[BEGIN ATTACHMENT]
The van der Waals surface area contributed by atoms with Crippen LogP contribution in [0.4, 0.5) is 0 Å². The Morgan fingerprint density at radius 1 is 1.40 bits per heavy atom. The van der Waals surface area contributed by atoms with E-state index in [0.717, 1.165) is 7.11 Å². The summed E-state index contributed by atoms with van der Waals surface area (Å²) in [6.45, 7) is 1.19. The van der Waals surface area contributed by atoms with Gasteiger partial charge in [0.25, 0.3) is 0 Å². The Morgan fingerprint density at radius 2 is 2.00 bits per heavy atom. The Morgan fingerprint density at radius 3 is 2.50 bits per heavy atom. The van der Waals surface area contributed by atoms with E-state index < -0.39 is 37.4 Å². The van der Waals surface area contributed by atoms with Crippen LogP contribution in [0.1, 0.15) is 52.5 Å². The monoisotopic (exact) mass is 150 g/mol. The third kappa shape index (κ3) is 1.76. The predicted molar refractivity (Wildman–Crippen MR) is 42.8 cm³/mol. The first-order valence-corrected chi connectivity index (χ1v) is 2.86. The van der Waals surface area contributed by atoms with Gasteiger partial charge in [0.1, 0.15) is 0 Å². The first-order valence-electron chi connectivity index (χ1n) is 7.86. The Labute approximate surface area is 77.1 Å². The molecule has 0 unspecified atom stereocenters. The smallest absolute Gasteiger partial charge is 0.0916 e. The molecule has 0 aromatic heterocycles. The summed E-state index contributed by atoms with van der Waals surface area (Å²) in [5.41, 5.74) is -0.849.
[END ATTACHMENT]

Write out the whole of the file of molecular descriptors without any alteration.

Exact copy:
The van der Waals surface area contributed by atoms with Crippen LogP contribution in [0.4, 0.5) is 0 Å². The Morgan fingerprint density at radius 1 is 1.40 bits per heavy atom. The van der Waals surface area contributed by atoms with E-state index in [0.717, 1.165) is 7.11 Å². The summed E-state index contributed by atoms with van der Waals surface area (Å²) in [6.45, 7) is 1.19. The van der Waals surface area contributed by atoms with Gasteiger partial charge in [0.25, 0.3) is 0 Å². The Morgan fingerprint density at radius 2 is 2.00 bits per heavy atom. The Morgan fingerprint density at radius 3 is 2.50 bits per heavy atom. The van der Waals surface area contributed by atoms with E-state index < -0.39 is 37.4 Å². The van der Waals surface area contributed by atoms with Crippen LogP contribution in [0.1, 0.15) is 52.5 Å². The monoisotopic (exact) mass is 150 g/mol. The third kappa shape index (κ3) is 1.76. The predicted molar refractivity (Wildman–Crippen MR) is 42.8 cm³/mol. The first-order valence-corrected chi connectivity index (χ1v) is 2.86. The van der Waals surface area contributed by atoms with Gasteiger partial charge in [0.1, 0.15) is 0 Å². The first-order valence-electron chi connectivity index (χ1n) is 7.86. The Labute approximate surface area is 77.1 Å². The molecule has 0 unspecified atom stereocenters. The smallest absolute Gasteiger partial charge is 0.0916 e. The molecule has 0 aromatic heterocycles. The summed E-state index contributed by atoms with van der Waals surface area (Å²) in [5.41, 5.74) is -0.849.